The Crystal Symphony is only one of 2 cruise ships that Crystal Cruises owns, and at 6 stars, its supposed to be the most luxurious cruising experience available today. Everyone that sails for 7 or more days on one cruise automatically becomes part of the ‘Crystal Society,’ but there are milestone levels (5, 25, 100, etc) which entitle you to certain privileges and free cruises. Even though the company has only been sailing since 1988, there are guests who have sailed on over 200 voyages. On our voyage, there was a 98 year old woman who had been on some 98 cruises, and another woman who had been on 189 cruises. There was a couple who had boarded the ship the cruise before, and were going to stay on for 5 trips in a row. There was another woman who had moved into one of the penthouse suites, and was going to be a permanent resident of the ship for an entire year.
Naturally, the level of class and wealth was more than a stones throw away from what I normally pass for, so I had to answer a few funny questions and explain what I was doing there and why I didn’t look Icelandic. Most conversations started with who’s who and from where, but some were quite secretive. My favourite answer from a German gentleman was “I’m super famous but you’ve never heard of me.” Others belittled themselves, “Oh it doesnt matter, I was just invited to come here so I did but I really shouldn’t be” and others tried their best to look and act as important as possible, though noone ever really figured out their story.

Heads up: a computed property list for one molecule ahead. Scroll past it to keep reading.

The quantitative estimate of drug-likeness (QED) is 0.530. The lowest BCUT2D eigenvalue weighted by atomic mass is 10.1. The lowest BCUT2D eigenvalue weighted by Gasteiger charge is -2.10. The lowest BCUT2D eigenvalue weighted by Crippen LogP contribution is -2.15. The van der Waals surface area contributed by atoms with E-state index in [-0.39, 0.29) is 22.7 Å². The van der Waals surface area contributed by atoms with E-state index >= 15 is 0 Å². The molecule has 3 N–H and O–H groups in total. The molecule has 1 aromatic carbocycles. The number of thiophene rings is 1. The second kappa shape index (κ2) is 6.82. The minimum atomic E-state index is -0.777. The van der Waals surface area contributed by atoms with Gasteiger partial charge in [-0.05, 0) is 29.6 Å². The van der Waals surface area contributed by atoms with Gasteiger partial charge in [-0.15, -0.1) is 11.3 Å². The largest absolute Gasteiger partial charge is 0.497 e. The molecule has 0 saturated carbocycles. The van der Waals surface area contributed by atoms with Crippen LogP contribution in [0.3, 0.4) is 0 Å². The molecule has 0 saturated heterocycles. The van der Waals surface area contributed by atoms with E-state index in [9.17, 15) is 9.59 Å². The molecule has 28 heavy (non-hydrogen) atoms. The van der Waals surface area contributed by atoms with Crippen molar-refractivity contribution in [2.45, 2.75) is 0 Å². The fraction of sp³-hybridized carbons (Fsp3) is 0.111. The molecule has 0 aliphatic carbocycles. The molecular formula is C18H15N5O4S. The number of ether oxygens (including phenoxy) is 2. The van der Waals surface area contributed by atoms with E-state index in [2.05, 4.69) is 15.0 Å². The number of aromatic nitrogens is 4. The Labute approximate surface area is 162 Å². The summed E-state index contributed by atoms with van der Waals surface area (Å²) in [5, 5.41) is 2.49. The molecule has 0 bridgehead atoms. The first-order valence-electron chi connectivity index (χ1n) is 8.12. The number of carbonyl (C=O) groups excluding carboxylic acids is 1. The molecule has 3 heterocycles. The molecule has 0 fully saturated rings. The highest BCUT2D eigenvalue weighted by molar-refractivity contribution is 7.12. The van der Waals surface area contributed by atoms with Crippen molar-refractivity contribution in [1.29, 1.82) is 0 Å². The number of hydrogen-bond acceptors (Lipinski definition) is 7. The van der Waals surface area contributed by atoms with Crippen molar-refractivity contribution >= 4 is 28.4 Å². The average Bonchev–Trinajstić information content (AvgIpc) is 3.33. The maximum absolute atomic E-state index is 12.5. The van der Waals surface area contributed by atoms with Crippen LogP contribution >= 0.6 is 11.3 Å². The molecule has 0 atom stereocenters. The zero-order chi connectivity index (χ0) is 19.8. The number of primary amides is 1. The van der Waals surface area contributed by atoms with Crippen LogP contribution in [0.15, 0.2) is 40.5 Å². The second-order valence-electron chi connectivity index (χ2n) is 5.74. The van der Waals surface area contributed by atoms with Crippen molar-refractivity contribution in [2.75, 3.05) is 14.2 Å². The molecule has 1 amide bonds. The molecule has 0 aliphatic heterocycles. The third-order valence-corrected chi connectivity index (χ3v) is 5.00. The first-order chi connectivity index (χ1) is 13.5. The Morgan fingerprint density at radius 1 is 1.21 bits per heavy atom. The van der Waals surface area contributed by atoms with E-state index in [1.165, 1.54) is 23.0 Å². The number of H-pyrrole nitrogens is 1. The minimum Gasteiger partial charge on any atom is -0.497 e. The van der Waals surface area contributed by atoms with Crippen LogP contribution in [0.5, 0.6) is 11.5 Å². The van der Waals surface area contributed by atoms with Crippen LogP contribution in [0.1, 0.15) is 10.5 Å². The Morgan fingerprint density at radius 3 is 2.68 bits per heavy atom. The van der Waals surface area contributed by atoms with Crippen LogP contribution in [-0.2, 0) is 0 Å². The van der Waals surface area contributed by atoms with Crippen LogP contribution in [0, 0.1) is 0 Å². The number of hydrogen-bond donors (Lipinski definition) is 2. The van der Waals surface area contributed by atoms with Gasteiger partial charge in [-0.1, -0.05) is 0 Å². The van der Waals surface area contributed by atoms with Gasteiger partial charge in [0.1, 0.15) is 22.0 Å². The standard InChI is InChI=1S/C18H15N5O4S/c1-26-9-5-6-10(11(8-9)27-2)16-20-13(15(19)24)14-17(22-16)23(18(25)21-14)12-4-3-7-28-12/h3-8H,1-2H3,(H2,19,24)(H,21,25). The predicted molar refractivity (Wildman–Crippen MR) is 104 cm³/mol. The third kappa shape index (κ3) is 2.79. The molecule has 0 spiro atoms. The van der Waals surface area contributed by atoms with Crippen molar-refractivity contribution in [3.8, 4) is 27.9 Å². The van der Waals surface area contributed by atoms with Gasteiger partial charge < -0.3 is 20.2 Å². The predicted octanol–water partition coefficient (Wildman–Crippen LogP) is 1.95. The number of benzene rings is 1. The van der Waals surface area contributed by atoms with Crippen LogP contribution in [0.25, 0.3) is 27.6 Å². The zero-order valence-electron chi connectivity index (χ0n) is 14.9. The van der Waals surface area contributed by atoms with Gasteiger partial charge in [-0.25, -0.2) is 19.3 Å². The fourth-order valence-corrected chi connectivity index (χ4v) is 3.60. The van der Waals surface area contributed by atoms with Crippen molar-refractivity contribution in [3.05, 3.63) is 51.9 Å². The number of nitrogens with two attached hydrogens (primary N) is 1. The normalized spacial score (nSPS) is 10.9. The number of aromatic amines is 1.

The cruise is all inclusive, and employs around 450 staff and has a guest capacity of some 950, so the employee to passenger ratio is nearly 1-2. On our particular cruise, a 12 day trans-Atlantic from New York to Reykjavik, the ship was only half full, so we enjoyed a 1-1 staff to guest ration, easily making the voyage one of the most hospitable, comfortable ways you could imagine a cruise ship to be.
There were only 4 Icelanders on board, two tourism professionals, a guest chef, and a geologist who was our volcano specialist and destination lecturer. We were constantly stopped and asked a thousand questions about Iceland, the most common being about the Blue Lagoon, and everything else as random as ‘can I buy protein shakes in Reykjavik?’ People wanted lists of what to do and what to see, and recommendations where to eat and party. The guest chef, ‘Icelandic Food Expert’ Thrainn from Kolabrautin, was asked for photos as if he was a famous celebrity, but he became quite favourable with the staff when he kept giving out samples of Icelandic food and drink and insisted on helping in the kitchen even though he was only supposed to show up and teach others how to prepare his food.
After the final crossing, from New Foundland to Iceland, even the cozy comforts and all inclusive luxury wasn’t enough to keep me from getting cabin feverish. The ship got smaller and smaller and by the end of it, you couldn’t turn a corner without running into somebody you knew, but somehow, I left with new friends I would have never though I’d make, who probably think more of me as a pseudo-daughter than a friend, but nevertheless, I’ll be sure to visit them soon…